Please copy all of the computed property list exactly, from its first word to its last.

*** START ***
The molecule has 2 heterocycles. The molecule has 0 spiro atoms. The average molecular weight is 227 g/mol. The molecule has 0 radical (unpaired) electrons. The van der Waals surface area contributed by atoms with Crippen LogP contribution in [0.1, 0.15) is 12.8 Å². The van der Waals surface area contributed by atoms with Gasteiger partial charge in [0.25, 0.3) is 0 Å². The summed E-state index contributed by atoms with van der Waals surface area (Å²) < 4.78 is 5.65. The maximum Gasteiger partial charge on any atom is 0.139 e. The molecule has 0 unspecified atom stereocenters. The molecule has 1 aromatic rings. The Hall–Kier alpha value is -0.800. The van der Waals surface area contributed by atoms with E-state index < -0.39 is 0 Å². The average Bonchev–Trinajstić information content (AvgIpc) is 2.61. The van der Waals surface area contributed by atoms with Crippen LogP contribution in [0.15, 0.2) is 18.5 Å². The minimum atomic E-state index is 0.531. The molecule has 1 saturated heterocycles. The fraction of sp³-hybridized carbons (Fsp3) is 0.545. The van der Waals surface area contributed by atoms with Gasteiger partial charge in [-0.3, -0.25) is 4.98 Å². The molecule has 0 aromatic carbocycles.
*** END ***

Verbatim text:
The molecule has 2 heterocycles. The molecule has 0 spiro atoms. The average molecular weight is 227 g/mol. The molecule has 0 radical (unpaired) electrons. The van der Waals surface area contributed by atoms with Crippen LogP contribution in [0.1, 0.15) is 12.8 Å². The van der Waals surface area contributed by atoms with Gasteiger partial charge in [0.25, 0.3) is 0 Å². The summed E-state index contributed by atoms with van der Waals surface area (Å²) < 4.78 is 5.65. The maximum Gasteiger partial charge on any atom is 0.139 e. The molecule has 0 unspecified atom stereocenters. The molecule has 1 aromatic rings. The Hall–Kier alpha value is -0.800. The van der Waals surface area contributed by atoms with E-state index < -0.39 is 0 Å². The average Bonchev–Trinajstić information content (AvgIpc) is 2.61. The van der Waals surface area contributed by atoms with Crippen LogP contribution in [0.15, 0.2) is 18.5 Å². The minimum atomic E-state index is 0.531. The molecule has 1 saturated heterocycles. The fraction of sp³-hybridized carbons (Fsp3) is 0.545. The van der Waals surface area contributed by atoms with Gasteiger partial charge in [-0.3, -0.25) is 4.98 Å². The molecule has 0 aromatic carbocycles.